Every four years voters across the United States elect a president. Various factors such as choices in campaign locations, the candidates' adherence to polling data and use of the Internet by candidates to reach potential voters all influence the preference of those voters, but perhaps none of these is so persuasive as a candidate's performance on nationally televised debates just prior to the election. Newspapers and television news programs generally attempt to provide thorough coverage of the debates, further augmenting the effect of good or bad candidate performances.
In this way, the news media fulfill the traditional role of educating the public and enabling voters to make better informed decisions about elected officials. However, the same technology which brings live debates into millions of living rooms across the nation also limits the availability of debate coverage by use of "pool " coverage, the sharing of news coverage with other news organizations. The alternative is unilateral coverage, in which each news organization covers the event independently. Most events subject to pool coverage are so planned by the sponsors because of space limitations or safety concerns for prominent people attending or participating in the events. Since the television media require more people and equipment than their print counterparts, television usually is affected more frequently.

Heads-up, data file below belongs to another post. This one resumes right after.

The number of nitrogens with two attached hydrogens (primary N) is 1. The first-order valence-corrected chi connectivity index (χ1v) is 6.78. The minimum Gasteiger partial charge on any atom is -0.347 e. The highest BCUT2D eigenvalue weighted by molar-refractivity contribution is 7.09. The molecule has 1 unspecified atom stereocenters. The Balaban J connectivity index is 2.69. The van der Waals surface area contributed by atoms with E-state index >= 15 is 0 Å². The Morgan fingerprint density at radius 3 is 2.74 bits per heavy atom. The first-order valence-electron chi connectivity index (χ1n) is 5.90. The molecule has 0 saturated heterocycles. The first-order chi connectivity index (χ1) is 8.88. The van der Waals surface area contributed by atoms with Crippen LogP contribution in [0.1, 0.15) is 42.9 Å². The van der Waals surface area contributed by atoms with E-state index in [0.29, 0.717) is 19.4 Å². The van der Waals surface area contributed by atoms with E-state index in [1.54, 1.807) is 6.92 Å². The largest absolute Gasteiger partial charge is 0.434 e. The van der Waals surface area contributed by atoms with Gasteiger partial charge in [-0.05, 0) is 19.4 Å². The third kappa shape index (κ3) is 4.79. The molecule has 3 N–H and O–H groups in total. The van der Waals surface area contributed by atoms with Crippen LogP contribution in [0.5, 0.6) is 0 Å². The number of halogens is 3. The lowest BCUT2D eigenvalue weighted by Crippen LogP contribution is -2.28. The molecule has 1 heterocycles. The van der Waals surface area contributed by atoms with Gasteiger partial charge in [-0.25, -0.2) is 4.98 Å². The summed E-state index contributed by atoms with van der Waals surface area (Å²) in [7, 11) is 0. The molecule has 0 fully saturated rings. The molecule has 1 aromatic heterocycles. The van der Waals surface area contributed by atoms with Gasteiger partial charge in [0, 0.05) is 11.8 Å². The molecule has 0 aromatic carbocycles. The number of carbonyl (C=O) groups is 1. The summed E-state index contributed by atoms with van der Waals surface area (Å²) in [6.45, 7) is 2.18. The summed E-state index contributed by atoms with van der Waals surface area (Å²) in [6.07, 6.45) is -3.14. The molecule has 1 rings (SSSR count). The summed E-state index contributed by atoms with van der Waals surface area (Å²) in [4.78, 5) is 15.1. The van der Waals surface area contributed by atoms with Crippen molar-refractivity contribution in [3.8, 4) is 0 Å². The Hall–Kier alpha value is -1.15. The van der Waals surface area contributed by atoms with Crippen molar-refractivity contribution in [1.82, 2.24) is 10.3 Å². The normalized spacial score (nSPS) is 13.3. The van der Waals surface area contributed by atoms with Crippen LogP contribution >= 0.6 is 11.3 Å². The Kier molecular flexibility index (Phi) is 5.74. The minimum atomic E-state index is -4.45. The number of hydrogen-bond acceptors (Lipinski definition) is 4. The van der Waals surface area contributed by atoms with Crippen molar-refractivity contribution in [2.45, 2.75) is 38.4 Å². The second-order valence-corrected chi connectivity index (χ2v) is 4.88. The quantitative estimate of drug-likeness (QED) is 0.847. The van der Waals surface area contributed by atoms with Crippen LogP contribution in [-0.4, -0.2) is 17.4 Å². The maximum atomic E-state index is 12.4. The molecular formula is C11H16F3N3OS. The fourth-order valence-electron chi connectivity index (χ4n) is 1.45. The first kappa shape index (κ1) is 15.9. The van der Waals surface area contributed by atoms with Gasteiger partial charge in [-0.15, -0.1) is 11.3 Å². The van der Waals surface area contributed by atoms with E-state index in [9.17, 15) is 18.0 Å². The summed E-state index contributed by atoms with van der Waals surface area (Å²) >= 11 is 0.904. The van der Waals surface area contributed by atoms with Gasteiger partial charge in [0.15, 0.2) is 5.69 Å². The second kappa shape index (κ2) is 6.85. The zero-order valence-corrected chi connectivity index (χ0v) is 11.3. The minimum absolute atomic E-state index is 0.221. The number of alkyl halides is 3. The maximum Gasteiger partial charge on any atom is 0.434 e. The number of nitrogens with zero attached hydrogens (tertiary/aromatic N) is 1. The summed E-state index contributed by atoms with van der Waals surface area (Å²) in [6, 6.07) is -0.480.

The pool system, when employed to cover debates between presidential nominees of the major political parties, violates the first amendment. The Constitution's mandate for a free press allows restrictions on press coverage only when there is a compelling governmental interest at stake. Presidential debates involve no interest sufficient to justify the admission of one news organization to the exclusion of all others.
Pool coverage of a presidential debate means that individual broadcasters are unable to cover the event in their own way and, consequently, to convey a unique account to their viewers; they must purchase and use coverage provided by the pool representative or have no coverage at all. The networks participate reluctantly. Pool coverage denies an opportunity to gain maximum insight from the debate. Indeed, the first amendment freedoms afforded the press exist largely to ensure that the public benefits from the free flow of information. The Supreme Court has noted that "it is the right of viewers and listeners, not the right of the broadcasters, which is paramount. "
To overcome the problem of restricted access, television news media could be divided into four categories: domestic networks, foreign news services, domestic news services, and independent broadcasters. Some broadcasters would be denied access, but the critical point is that in the end, the viewers will benefit, for they will have seen different debate coverage and, ultimately, will be better informed.
For which of the following claims does the passage provide some supporting evidence or explanation?[A] News organizations tend not to cooperate with each other unless they are forced to do so.